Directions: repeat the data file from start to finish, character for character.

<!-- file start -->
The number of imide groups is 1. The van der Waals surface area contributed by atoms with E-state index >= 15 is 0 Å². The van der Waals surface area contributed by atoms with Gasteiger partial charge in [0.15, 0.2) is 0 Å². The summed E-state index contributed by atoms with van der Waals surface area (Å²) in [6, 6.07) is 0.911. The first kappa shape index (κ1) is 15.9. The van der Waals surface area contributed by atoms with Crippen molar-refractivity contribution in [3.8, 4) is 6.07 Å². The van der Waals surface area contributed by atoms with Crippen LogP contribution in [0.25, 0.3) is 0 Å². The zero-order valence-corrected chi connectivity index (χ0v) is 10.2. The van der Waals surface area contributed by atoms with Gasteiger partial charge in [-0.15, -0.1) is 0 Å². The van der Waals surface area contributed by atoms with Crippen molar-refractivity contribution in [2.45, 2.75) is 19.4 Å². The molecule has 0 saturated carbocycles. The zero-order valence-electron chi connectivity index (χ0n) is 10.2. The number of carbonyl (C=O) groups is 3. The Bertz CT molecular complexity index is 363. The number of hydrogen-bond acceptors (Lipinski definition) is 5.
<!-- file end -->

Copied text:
The number of imide groups is 1. The van der Waals surface area contributed by atoms with E-state index >= 15 is 0 Å². The van der Waals surface area contributed by atoms with Gasteiger partial charge in [0.15, 0.2) is 0 Å². The summed E-state index contributed by atoms with van der Waals surface area (Å²) in [6, 6.07) is 0.911. The first kappa shape index (κ1) is 15.9. The van der Waals surface area contributed by atoms with Crippen molar-refractivity contribution in [3.8, 4) is 6.07 Å². The van der Waals surface area contributed by atoms with Crippen LogP contribution in [0.25, 0.3) is 0 Å². The zero-order valence-corrected chi connectivity index (χ0v) is 10.2. The van der Waals surface area contributed by atoms with Gasteiger partial charge in [-0.15, -0.1) is 0 Å². The van der Waals surface area contributed by atoms with Crippen molar-refractivity contribution in [2.45, 2.75) is 19.4 Å². The molecule has 0 saturated carbocycles. The zero-order valence-electron chi connectivity index (χ0n) is 10.2. The number of carbonyl (C=O) groups is 3. The Bertz CT molecular complexity index is 363. The number of hydrogen-bond acceptors (Lipinski definition) is 5.